October 4, 2010 (by Air Force Flight Test Center) - The 103rd flight signalled the final effort in this phase of testing for the Automatic Ground Collision Avoidance System, part of the Automatic Collision Avoidance Technology/Fighter Risk Reduction Program.
NASA F-16D block 50 #840 is flying over the Dryden facilities. The aircraft is used for Automated Collision Avoidance Flight testing. [Photo by Vincent Bayne]
Air Force Research Laboratory researchers, in conjunction with the Air Force Flight Test Center and NASA
Dryden have been putting the system through a rigorous schedule for the program that researchers hope will lead to the virtual elimination of fighter aircraft mishaps.
technology uses information gathered from Global Positioning System data and incorporates it with Digital Terrain Elevation Data maps to enable aircraft to reference terrain below. In the event that an aircraft is flown dangerously close to the ground, this critical data enables the aircraft to automatically execute avoidance manoeuvres without pilot intervention.
Onboard for the final test flight was Lockheed Avionics Design Engineer Charles Canney and NASA project pilot Nils Larsen. The flight took place over a widespread area including portions of California from Edwards Air Force Base to Death Valley and the peaks and canyons of the Sierra Nevada Range. The flight evaluated the ability of the system to fly at low levels without "nuisance fly-ups," or unwarranted activations of the system. Additionally, the system's collision avoidance capability was evaluated with the execution of numerous mishap profiles that are typically seen in the F-16 fleet.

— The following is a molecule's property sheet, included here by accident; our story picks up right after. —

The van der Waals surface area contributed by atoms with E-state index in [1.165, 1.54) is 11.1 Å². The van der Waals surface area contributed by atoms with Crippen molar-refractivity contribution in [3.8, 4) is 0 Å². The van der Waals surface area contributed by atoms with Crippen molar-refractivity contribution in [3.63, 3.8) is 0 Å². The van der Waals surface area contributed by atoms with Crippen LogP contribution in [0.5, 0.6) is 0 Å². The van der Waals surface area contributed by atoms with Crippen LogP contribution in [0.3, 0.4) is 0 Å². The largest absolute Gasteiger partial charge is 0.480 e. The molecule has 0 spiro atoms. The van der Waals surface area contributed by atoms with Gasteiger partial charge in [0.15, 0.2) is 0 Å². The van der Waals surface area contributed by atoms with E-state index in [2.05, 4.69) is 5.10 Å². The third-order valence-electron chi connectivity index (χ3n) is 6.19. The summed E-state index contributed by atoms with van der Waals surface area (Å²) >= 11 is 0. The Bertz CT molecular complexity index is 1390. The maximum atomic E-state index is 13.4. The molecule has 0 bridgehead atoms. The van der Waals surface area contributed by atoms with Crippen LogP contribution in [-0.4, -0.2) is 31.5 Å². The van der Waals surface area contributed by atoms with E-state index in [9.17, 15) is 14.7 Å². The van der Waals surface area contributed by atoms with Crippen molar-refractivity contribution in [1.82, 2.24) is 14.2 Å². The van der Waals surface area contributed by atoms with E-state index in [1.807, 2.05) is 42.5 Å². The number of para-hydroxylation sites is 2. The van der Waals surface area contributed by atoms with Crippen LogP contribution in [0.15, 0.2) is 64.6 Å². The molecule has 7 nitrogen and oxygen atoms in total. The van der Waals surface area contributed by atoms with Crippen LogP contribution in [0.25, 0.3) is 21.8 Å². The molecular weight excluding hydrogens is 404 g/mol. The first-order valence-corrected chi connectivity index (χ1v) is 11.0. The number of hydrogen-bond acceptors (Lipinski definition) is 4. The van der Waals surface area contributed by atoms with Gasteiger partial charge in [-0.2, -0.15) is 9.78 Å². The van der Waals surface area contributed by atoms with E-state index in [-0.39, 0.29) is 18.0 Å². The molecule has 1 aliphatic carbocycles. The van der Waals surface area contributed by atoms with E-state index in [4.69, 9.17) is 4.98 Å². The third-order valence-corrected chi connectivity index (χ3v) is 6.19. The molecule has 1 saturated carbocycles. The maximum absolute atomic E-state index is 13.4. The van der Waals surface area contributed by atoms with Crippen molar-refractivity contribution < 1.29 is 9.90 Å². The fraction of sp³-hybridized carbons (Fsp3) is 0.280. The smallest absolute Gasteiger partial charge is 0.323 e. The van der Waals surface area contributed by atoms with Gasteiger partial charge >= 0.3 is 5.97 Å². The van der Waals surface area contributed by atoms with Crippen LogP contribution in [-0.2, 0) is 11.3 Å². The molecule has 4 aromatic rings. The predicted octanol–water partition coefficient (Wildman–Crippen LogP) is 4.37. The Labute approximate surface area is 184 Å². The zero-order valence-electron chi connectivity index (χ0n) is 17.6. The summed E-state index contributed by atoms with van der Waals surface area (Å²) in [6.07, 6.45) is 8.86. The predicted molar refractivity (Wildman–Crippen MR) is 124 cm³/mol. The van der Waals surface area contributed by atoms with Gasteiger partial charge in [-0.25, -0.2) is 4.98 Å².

Mr. Canney, who has served as part of the design team for Lockheed since 1989, flew aboard many of the collision avoidance runs throughout this testing effort. He described the final test flight as "the best flight anyone has ever had," and stated, "As Nils got down low, I could see dirt being kicked up off of the desert floor and no nuisance activations."
The Auto GCAS flight testing effort has collected data over the course of over 141 flight hours, with more than 1,600 automatic recoveries executed. The F-16 test aircraft will now be transitioned to the Air Force Flight Test Center 416th Flight Test Squadron, who will begin production flight testing in the next phase of the ACAT program. The Auto GCAS software was recently transitioned to Aeronautical Systems Center, with the goal of incorporating the system into F-16 production aircraft in 2014.
ACAT is a combined effort of AFRL, Lockheed Martin, NASA, and AFFTC
. Auto GCAS Flight demonstration participants have included individuals from Office of Secretary of Defense, AFRL, AFFTC, and Air Combat Command.